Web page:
With sincere apologies to Chuck Eddy, my two favorite records of the year also produced my two favorite singles: funny how that happens. And though ten songs increasingly feels like about forty too few, especially when Dr. Luke is working, nothing was knocking “Runaway” off this list. What can I say? Been waiting fifteen years for rap to get this emo and for emo to get this rap. As for the rest of it, well, as Sean Fennessey noted in this space last week, most of these songs are ignorant as hell. The rest are about love. I’m not proud:
Kanye West featuring Pusha T, “Runaway”
“24/7, 365, Jenny stays on my mind,” Pusha rapped at the VMAs, and though that’s not the line that made the album, it’s how I prefer to remember it, and I know I’m not alone–the ghost of a romantic turned something far worse haunts all of My Beautiful Dark Twisted Fantasy, never more powerfully than on this song. Inexcusable, irresistible, so self-indicting it’s practically triumphant, and it has the sobbing three-minute vocoder solo to prove it.
LCD Soundsystem, “I Can Change”
In which New York’s finest chronicler of entitled white male malaise and downtown hypocrisy turns the camera on himself, to devastating effect. The sound of the avoidable meeting the inevitable.
Katy Perry, “Teenage Dream”
What ten thousand exclamation points look like when set to music. Plus isn’t it nice to share things with other people every once in a while?
For the beat alone, a gossamer swirl of stammering and breathy exhortation. (It should also be mentioned here thatThe-Dream is never better than when pretending to be a heartbroken woman.) If this wasn’t your summer anthem, your summer probably wasn’t worth much.
Rick Ross featuring Styles P, “B.M.F. (Blowing Money Fast)”
The apotheosis of Rick Ross’s never-less-than-fascinating 2010 identity crisis also had the meanest Lex Luger beat in a year absolutely full of them, a roiling melee of gunshots, ominous melodies, and ear-shattering snare drums–the sonic equivalent of being rhythmically punched in the face for four straight minutes. That Big Meech and Larry Hoover did not ultimately find a way to rhythmically punch Rick Ross himself in the face over this appropriation of their respective identities may be the most significant tribute of all to the track’s brute force charisma.
Lloyd Banks featuring Juelz Santana, “Beamer, Benz, or Bentley”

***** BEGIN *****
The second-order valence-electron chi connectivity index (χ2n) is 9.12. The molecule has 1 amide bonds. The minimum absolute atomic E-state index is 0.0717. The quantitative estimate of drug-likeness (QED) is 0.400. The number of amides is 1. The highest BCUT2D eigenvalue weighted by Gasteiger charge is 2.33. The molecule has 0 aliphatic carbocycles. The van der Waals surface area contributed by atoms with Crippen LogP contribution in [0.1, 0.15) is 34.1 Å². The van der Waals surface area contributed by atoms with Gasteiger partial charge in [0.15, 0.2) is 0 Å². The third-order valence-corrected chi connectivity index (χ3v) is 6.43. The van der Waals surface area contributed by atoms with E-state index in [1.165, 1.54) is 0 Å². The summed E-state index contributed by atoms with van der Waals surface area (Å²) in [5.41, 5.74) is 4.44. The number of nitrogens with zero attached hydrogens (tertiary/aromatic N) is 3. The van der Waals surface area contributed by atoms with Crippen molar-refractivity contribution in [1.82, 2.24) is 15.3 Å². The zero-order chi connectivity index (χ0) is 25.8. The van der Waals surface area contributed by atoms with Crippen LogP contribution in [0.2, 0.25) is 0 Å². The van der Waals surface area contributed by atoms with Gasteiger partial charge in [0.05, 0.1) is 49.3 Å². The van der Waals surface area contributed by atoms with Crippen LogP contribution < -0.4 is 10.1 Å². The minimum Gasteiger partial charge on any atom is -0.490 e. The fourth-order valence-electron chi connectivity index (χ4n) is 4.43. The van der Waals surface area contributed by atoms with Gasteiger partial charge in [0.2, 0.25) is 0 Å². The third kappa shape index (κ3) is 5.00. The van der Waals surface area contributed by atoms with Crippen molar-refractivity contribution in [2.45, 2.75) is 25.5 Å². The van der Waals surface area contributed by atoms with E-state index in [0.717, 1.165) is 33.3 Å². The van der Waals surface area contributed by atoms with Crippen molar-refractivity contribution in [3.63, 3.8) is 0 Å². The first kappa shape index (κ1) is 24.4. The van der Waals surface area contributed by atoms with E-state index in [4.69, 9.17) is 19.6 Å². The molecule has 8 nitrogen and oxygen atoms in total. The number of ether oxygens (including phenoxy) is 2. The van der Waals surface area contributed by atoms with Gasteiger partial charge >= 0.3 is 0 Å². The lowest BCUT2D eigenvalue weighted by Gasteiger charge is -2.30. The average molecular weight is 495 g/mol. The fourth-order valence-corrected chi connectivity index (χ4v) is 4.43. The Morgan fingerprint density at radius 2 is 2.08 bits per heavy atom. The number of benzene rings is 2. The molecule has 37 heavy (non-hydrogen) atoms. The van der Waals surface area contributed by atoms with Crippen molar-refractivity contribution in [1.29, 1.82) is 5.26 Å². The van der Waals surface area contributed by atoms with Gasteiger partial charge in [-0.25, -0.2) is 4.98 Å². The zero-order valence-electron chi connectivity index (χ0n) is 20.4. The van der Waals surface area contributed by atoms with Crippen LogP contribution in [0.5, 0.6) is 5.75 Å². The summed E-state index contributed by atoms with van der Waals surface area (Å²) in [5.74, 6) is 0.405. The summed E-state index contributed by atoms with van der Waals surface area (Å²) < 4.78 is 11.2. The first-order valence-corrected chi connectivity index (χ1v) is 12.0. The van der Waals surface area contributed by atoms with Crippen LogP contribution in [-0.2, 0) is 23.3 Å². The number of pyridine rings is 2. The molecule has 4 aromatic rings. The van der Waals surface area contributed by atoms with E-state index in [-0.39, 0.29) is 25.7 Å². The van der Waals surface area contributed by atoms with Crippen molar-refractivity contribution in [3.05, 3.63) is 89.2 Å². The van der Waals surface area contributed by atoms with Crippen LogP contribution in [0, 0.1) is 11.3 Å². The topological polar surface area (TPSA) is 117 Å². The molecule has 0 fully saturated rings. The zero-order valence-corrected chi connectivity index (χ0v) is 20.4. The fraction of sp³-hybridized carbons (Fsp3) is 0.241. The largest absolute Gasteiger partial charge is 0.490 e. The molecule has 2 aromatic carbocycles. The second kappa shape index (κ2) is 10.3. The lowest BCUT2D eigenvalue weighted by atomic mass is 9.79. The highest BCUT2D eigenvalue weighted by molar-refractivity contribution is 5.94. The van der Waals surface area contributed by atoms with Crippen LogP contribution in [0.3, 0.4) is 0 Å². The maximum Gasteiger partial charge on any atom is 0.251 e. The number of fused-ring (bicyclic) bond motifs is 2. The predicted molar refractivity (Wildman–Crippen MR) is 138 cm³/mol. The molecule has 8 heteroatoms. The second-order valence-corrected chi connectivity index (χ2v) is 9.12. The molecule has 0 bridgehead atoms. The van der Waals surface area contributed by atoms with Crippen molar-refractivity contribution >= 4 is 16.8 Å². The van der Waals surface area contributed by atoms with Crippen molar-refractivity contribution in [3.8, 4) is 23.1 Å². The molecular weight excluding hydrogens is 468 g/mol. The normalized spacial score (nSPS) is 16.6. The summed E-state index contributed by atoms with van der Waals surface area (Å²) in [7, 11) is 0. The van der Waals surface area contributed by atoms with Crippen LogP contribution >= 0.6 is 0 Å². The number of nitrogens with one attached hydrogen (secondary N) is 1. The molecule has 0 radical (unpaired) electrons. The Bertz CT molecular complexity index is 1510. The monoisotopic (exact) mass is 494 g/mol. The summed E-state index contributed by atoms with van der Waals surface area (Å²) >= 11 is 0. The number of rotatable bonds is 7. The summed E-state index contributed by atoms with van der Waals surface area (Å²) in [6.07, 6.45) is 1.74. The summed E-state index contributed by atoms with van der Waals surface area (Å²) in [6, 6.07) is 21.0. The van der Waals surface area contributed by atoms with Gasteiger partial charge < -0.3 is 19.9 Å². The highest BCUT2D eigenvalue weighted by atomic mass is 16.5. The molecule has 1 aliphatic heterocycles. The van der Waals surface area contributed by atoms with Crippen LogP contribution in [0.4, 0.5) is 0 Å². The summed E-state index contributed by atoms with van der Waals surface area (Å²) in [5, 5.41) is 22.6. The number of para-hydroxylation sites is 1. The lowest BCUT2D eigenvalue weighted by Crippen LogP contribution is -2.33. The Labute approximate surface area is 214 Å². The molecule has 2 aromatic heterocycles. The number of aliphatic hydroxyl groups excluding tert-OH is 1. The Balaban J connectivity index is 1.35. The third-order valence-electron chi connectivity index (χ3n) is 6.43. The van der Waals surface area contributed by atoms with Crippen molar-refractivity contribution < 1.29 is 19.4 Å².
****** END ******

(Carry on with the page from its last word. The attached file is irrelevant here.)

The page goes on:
Nothing sounded better out of passing cars and booming off of crowded stages in 2010 than this song, anchored by a creeping, sinister Prime beat and the rapping, equal parts glee and desperation, of two perennial sidemen making a last ditch effort for the attention of their city. They got it.
Das Racist, “hahahaha jk?”
Only these three dudes would flip by far the most expensive and sonically appealing track on their mixtape into a disquisition about their professional sincerity or lack thereof. Pretty much the exact moment this group’s send-up of oblivious rap-world-beating confidence becomes actual swagger, plus, you know, that last verse.
Marnie Stern, “Cinco De Mayo”
Lyrics too profoundly sad to reproduce here battle life-affirming melodies, everything pointblank and too close for comfort and over before you realize exactly what happened. So you play it again.
Chris Brown featuring Drake, T.I., Kanye West, Fabolous, Rick Ross, and Andre 3000, “Deuces (Remix)”
My excuse for having a Chris Brown song on this list is that he’s barely on this song at all–an absence in misanthropy and misogyny more than compensated for by Kanye West, whose excoriation of his ex and her new man (hint: he raps on this song, too) is pretty much a monument to wounded and hateful male vanity. So why laud it? Because together these seven men put on a clinic in what not to do (barring the ever courtly Andre, that is), and that’s important too. Add Fab’s dead-on Drake imitation and nearly all of rap’s turbulent 2010, for better or worse, is encapsulated in these spare bars.
Tyler, the Creator, “Bastard”
Alternately self-mocking, insular, despicable (more on that here), and funny; mostly, it’s a harrowing descent into one teenager’s version of hell. “Fuck a deal, I just want my father’s email, so I can tell him how much I fucking hate him in detail.” The one of those two things he’s gonna get will never be the one he really wants.
This article from the Village Voice Archive was posted on December 22, 2010